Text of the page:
Lyme Disease: An Epidemic

Tick male size comparison %28aka%29 - Lyme Disease: An Epidemic

When I was diagnosed with Lyme disease recently, it explained a lot of things. (see It explained why it was so hard to push my business or anything forward; it explained the aches, pains, fatigue, and mind fog I have been experiencing for the last year. As I looked into the disease and its progression I ran into multiple systems that interweave in a complex tangle of embedded interactions.

Environmental Systems Change

One of the primary systems impacting the increase in tick-borne diseases is the environment. When we think of climate change and global warming, the first things that may come to mind are glaciers melting and seas rising, or unpredictable weather patterns. Now I have added tick and deer population growth to my short list. As people have moved into the countryside, they have eradicated predators and opened up roads, and deer populations have exploded. Tick populations have also increased—they like the warmth of longer summers, and the deer populations can support the increase in population. There are many kinds of bacteria that live in ticks, waiting for the tick to connect with a warm-blooded mammal so they can transfer to a larger host and proliferate. Here’s Dr. Daniel Cameron’s thinking about the environmental connection.

Unfortunately, there is mounting evidence that the increase in risk for exposure to tick-borne diseases is a consequence of the ways humans modify the environment we live in,” says Brian F. Allan, Ph.D., assistant professor of entomology at the University of Illinois at Urbana-Champaign. For starters, Allan says, we’re seeing more contact between ticks and people, possibly because we’re moving farther into woody areas. And ticks and the wildlife they feed on are thriving because we’ve created appealing backyards for them to live in.

As populations of ticks increase in endemic areas, there are more ticks to be dispersed outward, like cups of ticks spilling over,” Tsao (an epidemiologist) explains. “Deer have a particularly high capacity to spread ticks because they can carry adult females that can lay 1,000 to 3,000 eggs. Similarly, though one bird might not carry many ticks, it’s possible that thousands of migrating birds could pick up ticks from one area and drop them off in another.” Climate change might also be helping some tick species move northward, she adds, as warming causes summers to grow longer.

Lyme disease affects an estimated 35,000 people annually, infecting them with a bacteria that produces a neurological toxin that attacks nerves and the cerebrospinal fluid. There is controversy about diagnosis, testing, and treatment around Lyme disease. The controversy is the subject of an informative and well-researched book: Cure Unknown: Inside the Lyme Epidemic, by Paula Weintraub (2008) St. Martin’s Press: NY.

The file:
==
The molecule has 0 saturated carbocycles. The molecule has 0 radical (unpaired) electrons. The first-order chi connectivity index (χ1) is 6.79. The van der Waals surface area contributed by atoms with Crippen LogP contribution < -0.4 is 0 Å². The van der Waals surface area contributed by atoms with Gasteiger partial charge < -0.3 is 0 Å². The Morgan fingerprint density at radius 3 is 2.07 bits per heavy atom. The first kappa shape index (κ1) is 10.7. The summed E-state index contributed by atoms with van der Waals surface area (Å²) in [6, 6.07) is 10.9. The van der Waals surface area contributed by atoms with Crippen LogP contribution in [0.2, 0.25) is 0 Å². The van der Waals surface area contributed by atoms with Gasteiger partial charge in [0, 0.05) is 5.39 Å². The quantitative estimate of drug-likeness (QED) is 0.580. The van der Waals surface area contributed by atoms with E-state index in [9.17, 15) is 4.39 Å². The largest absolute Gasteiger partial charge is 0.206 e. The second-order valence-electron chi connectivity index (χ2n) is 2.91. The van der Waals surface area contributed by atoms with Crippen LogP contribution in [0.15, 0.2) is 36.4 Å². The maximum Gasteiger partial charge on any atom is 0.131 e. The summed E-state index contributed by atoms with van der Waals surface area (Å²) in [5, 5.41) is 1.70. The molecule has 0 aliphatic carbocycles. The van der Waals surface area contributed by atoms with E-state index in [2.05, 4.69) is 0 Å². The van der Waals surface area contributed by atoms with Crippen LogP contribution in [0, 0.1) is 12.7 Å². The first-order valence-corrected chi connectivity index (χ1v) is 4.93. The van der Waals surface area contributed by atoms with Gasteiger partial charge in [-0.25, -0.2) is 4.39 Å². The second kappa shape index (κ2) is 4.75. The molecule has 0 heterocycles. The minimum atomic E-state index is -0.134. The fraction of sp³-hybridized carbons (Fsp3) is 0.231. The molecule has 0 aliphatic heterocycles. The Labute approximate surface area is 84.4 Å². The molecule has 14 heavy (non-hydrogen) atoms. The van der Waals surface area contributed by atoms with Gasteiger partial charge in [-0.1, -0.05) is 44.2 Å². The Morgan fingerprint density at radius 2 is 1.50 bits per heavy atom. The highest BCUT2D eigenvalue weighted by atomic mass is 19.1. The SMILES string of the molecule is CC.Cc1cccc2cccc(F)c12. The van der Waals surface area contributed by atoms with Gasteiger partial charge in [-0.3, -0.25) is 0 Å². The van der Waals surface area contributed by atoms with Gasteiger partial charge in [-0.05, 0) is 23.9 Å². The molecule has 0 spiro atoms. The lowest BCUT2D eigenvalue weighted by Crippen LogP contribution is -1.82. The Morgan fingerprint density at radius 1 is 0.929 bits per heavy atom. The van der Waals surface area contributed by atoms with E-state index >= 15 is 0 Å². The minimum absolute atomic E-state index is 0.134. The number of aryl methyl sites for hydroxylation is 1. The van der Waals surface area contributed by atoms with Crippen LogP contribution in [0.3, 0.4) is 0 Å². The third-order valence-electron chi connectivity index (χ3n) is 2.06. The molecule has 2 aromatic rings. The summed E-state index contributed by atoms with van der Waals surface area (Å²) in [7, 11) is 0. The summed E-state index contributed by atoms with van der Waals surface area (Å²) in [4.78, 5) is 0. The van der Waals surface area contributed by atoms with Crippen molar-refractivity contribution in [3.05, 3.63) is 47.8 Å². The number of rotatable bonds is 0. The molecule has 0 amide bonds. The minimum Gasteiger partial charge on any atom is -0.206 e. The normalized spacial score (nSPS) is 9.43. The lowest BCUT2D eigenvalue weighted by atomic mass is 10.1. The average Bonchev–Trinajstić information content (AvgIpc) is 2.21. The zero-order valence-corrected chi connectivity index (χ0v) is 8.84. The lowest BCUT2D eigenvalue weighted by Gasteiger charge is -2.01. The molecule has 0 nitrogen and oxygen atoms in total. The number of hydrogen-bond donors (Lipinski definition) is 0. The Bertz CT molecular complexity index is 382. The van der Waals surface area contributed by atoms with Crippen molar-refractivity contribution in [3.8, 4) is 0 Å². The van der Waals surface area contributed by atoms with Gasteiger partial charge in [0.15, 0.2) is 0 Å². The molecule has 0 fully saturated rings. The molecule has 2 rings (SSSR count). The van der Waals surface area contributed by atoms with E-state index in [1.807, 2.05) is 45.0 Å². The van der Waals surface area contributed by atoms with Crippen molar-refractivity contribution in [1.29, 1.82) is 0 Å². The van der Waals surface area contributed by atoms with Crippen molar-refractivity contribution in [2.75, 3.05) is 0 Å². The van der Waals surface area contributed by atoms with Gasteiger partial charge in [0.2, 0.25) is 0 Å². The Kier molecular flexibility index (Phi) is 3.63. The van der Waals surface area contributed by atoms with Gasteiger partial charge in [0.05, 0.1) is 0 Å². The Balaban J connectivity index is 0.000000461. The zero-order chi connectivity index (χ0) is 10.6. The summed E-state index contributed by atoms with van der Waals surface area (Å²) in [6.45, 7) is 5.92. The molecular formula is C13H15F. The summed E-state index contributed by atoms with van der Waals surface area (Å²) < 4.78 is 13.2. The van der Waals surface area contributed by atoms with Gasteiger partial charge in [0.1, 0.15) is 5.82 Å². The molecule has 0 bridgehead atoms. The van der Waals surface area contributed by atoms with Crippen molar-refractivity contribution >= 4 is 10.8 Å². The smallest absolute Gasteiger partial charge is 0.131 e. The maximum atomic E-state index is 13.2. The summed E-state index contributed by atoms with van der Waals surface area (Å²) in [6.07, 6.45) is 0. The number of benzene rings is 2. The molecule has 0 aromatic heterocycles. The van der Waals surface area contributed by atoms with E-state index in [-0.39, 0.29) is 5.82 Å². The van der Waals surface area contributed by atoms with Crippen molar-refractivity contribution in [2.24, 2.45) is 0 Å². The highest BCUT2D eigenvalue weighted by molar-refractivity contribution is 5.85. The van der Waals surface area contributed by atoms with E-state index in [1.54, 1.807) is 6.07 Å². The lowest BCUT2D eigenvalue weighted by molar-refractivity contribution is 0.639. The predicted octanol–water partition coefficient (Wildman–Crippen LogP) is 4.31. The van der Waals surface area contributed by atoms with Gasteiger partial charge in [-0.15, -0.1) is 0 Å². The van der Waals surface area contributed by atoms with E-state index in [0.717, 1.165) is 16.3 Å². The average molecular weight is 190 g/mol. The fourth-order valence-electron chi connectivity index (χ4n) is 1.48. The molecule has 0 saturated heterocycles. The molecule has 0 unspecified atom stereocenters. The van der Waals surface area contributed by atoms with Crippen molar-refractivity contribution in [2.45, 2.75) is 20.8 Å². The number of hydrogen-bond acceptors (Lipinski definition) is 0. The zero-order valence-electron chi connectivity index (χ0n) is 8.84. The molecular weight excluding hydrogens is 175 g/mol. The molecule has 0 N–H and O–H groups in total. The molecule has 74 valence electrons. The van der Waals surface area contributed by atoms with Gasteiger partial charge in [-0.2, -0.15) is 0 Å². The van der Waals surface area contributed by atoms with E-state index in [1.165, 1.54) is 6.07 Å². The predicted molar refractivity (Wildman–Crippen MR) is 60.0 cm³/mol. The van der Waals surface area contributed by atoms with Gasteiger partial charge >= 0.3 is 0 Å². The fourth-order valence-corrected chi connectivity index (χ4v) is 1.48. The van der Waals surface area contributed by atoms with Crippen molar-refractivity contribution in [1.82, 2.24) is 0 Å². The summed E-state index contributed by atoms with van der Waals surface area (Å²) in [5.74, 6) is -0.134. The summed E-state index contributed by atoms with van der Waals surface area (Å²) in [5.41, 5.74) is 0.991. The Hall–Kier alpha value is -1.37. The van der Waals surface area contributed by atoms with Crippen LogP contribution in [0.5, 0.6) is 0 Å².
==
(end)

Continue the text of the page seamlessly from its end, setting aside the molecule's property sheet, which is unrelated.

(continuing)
Governmental Health Systems

Some of the controversy around tick-borne disease diagnosis and treatment comes from another system involved with health care treatment: governmental departments of health. The controversy came to light when I read this recent article about how the Massachusetts Department of Health limited their financial support of research and education.

Without more research and education, the people infected with Lyme and the doctors who are trying to help them run into roadblocks when long-term treatment is needed. When organizations like the Massachusetts DOH or the CDC close down open investigation and research into Lyme disease (or any other disease), people suffer. A highly-regarded doctor who treats Lyme with long-term antibiotics, herbs, and vitamins, meticulously documented over 20 cases encountered during a 12-month period in rural Georgia and submitted the findings to the CDC. The CDC refused to acknowledge the cases claiming, there is no Lyme disease in Georgia. For anyone in Georgia who has been infected with tick-borne bacteria, this equates to very real physical suffering.

Other Complex Systems: A Healthcare Industrial Complex

The other big systems involved in this complexity are insurance organizations, physicians, pharmaceutical companies, and academic institutions. It is a complex that is what I would call a healthcare industrial complex, where insurance companies pay doctors and researchers for testimony, pharmaceutical companies pay researchers to skew test design and results, and academics and physicians earn top dollar to support insurance and pharmaceutical organizations.

As a social scientist and systems thinker, the complexities behind diagnosis and treatment of Lyme disease seem formidable. As we struggle with increasing costs for healthcare in the United States, we are also receiving less than optimal outcomes. Lyme disease is only one manifestation of how the complexity of the healthcare industrial complex is impacting people’s lives.

Read other posts by Bernice Moore

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